Spotlight Interview … Dance Photographer Richard Calmes


Richard Calmes has turned his highly distinctive photographs of ballet dancers into stylized assets of art. I first became aware of his work on the website. It is with pleasure I welcome him to JRP Blog.

Thanks Richard for sharing a moment with us.

Richard Calmes: It is an honor and a pleasure to have another opportunity to tell the world about dancers.

JRP: Where do you call home?

Richard Calmes: I am from the Atlanta area and I currently live in the North Georgia Mountains … nowhere near ballet dancers. However it is only 80 miles to Atlanta and the dance world.

JRP: How did you get started in photography, and do you have any formal training?

Richard Calmes: I bought a camera at the PX in DaNang, South Viet Nam in 1968. I was in the Army and I had struck up a friendship with the company photographer who was actually a combat photographer. My first camera was a Canon FTQL. I think I had wanted a Nikon like he had but the PX only had the Canon. He taught me the fundamentals of photography and how to use the darkroom and develop and print B&W and slides. I was hooked!

When he left to return home, I had my job description changed and I took his place as the company combat photographer. Many of the images I took in Viet Nam are posted on my site.

I have had no other training although I have attended a few photoshop seminars. I am self-taught by trial and … mostly error.

JRP: Why do you photograph dancers?


Richard Calmes: There are many reasons why I photograph dancers. At the root is the challenge. The challenge to me AND the challenge to the dancer. Each image I shoot in the studio or “out there” is the result of collaboration. A while back a professional dancer at a prestigious dance company commented after looking at an image on my laptop “I did not know I was that good” I knew at that moment that my work had made a positive difference in her life.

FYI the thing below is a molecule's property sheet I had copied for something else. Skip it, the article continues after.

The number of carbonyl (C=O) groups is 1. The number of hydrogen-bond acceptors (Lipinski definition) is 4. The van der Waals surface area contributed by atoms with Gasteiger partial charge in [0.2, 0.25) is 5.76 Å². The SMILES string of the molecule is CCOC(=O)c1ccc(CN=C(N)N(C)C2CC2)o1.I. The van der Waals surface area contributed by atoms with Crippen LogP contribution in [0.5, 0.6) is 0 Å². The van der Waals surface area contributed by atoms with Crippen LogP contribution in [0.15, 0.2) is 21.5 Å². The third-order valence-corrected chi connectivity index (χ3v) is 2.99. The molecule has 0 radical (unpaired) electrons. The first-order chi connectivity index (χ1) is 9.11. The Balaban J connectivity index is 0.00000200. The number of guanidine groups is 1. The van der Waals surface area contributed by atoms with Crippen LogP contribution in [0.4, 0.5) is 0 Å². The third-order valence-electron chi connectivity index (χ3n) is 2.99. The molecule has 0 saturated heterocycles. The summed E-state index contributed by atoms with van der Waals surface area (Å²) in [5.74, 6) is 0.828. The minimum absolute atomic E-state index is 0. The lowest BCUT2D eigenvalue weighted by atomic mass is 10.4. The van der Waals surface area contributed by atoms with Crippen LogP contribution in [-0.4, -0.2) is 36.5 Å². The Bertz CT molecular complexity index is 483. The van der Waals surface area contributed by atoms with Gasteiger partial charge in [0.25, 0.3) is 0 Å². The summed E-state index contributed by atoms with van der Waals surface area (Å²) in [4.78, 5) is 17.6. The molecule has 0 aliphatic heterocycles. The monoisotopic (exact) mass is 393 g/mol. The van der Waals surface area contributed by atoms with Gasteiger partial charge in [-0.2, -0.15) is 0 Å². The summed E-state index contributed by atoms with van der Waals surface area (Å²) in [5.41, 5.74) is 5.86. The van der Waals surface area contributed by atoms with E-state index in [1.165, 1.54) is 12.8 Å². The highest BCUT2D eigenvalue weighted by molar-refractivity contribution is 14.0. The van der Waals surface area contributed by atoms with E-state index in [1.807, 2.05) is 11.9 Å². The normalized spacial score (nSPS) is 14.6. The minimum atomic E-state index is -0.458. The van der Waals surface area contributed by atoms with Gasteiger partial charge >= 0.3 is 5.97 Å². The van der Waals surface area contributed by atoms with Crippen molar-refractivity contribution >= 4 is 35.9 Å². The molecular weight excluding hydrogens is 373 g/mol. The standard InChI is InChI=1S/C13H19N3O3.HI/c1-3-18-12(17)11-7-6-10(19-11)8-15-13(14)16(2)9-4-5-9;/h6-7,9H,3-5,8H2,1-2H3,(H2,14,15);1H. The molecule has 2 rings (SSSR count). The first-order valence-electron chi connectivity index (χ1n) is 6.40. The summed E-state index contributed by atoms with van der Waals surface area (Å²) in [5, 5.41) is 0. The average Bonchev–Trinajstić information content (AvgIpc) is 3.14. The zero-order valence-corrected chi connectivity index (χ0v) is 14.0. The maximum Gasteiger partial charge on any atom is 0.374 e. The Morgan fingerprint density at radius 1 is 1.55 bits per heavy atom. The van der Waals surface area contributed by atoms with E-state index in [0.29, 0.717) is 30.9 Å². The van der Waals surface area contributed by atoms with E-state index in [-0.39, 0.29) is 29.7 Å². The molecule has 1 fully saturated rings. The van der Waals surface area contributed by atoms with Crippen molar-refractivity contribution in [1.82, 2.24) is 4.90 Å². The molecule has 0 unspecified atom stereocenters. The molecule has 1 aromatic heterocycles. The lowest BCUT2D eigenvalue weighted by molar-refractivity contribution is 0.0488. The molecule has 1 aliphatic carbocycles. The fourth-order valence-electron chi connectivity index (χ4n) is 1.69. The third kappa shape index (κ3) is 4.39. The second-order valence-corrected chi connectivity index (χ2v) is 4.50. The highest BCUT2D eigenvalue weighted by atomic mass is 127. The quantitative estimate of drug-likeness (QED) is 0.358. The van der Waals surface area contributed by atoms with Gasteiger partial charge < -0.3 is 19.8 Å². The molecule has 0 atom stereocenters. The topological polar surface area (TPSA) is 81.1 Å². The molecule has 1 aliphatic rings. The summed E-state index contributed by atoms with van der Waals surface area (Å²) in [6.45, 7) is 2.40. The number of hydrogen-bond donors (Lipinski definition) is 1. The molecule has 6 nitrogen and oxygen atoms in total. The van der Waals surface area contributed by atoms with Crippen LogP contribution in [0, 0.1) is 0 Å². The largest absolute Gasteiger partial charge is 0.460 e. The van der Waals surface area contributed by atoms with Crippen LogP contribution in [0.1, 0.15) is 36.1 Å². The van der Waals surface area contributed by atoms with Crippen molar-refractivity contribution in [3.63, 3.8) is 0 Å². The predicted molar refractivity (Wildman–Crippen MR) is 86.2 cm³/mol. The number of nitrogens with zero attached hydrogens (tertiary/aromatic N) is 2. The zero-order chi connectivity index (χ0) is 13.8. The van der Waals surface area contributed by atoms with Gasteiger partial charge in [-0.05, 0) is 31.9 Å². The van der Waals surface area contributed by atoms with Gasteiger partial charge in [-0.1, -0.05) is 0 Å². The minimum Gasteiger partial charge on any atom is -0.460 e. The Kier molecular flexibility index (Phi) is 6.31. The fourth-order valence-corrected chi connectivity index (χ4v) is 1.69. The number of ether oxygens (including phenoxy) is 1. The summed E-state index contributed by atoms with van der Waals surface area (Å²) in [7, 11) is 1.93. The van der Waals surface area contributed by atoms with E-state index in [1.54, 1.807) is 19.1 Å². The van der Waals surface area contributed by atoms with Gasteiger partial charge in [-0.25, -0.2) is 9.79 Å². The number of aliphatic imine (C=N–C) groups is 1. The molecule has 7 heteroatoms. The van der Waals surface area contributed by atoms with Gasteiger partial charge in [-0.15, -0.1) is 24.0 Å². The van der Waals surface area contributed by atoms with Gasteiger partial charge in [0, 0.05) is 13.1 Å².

That scenario has grown and repeated itself many times until now I consciously push dancers beyond where they think they can go. Not to the point of risking injury but artistically and athletically beyond their self-imposed limits.  In this process I push myself as well. They are always pleased with the results!


Another reason I photograph dancers is to show the world what 15 to 20 years of daily training can do. When you watch a ballet dancer on stage you have a certain level of appreciation. But because the dancer moves continuously from pose to pose and from pose to jump, you never see the details. I freeze those beautiful moments so that the world can appreciate the details: the lines of the body, the position of the foot, or the beautiful smile that masks an incredible effort or even pain. All of these skills have been developed and honed in class after class over many years.